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Mourners honour first Aboriginal judge at state funeral

Extract from Australian Broadcasting Corporation - ABC Online, on 22 March 2005

Australia's first Aboriginal judge, Bob Bellear, has been given a state funeral at Sydney's Town Hall today.

Family, friends, politicians and legal colleagues joined a crowd of more than 1,000 mourners to remember a man they described as a compassionate, quiet achiever committed to law and justice and a constant struggle against racism.

Judge Bellear died last week aged 60 of cancer, which was caused by exposure to asbestos when he was a fitter and turner in the Navy during the 1960s.

He graduated with a law degree from the University of New South Wales in 1974 and was made a District Court Judge in 1996.

Judge Bellear was a strong advocate of Aboriginal rights and spent three years assisting the Royal Commission into Aboriginal Deaths in Custody.

Justice Virginia Bell was a friend of Judge Bellear's since his first days as a barrister.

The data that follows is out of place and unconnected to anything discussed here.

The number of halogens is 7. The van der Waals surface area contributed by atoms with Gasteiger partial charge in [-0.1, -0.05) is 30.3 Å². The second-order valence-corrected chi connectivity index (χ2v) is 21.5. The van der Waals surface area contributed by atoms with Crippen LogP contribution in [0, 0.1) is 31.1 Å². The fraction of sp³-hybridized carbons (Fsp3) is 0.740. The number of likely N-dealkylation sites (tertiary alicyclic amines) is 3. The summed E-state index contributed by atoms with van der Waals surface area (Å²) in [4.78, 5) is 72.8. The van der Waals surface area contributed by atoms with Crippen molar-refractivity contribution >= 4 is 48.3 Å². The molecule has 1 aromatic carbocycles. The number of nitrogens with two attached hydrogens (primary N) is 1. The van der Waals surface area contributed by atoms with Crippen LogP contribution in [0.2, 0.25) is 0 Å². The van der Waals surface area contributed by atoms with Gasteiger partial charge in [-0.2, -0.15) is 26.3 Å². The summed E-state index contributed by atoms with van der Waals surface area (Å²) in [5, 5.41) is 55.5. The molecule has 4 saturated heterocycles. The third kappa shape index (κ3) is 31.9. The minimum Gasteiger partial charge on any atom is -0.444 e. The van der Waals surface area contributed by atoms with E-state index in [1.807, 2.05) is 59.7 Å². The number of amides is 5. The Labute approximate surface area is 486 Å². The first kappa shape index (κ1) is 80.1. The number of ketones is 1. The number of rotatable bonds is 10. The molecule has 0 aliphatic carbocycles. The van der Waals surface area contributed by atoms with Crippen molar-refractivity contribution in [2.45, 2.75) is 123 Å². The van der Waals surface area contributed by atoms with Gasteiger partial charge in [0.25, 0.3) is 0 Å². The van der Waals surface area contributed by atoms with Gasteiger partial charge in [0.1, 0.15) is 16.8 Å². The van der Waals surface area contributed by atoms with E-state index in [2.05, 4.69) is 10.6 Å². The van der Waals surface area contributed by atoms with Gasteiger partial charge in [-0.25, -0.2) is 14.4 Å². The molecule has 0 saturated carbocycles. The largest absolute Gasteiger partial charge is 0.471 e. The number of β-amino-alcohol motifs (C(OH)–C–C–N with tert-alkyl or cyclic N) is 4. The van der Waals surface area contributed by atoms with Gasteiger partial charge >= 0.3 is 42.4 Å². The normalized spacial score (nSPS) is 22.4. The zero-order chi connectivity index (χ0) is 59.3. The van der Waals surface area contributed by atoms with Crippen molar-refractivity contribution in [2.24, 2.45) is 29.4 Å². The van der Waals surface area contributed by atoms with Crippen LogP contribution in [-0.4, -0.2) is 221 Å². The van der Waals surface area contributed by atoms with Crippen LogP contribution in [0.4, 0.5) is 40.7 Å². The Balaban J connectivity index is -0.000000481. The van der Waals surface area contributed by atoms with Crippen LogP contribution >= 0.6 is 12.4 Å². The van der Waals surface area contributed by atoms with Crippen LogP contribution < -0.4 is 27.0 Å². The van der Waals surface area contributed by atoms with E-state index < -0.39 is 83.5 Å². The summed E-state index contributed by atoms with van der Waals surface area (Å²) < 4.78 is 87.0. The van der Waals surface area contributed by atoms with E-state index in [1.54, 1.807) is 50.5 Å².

She told the gathering of the compassionate approach he brought to his cases.

"When he spoke on behalf of his clients, he talked from a position of an understanding of disadvantage and such innate decency, that he made himself a very powerful advocate," she said.

She also spoke of the respect he commanded among his colleagues.

"He ran his court like anyone runs their court, but we've all got our own style, and his was a very nice style," she said.

"It was a courteous court, and he was, as everyone has said, a fair and compassionate judge."

Before his legal career, Judge Bellear was involved in the Aboriginal tent embassy and was a co-founder of the Aboriginal housing company in the Sydney suburb of Redfern in 1972

Current housing company director Mick Mundine said Judge Bellear "did his part" for Indigenous people.

"We know education is one of the greatest things for our people and for what Bob achieved - it was just unbelievable... he succeeded a lot in his life," he said.

Other speakers at the memorial service today expressed hope that the causes he supported continue to develop after his death.

Judge Bellear's brother Sol reflected on their early days as politicised youths.

"Some of the things that we did, I think if Bob was on the bench back in those days he would have jailed himself," he said.

Judge Bellear was also credited with running a cordial court and brother Sol read from a letter from an offender whose case had been heard by the judge.

"Your equality and good humour stay with me though it has taken some time now for me to write this and make closure. Good things come of bad things, I wish you all the very best," the letter said.

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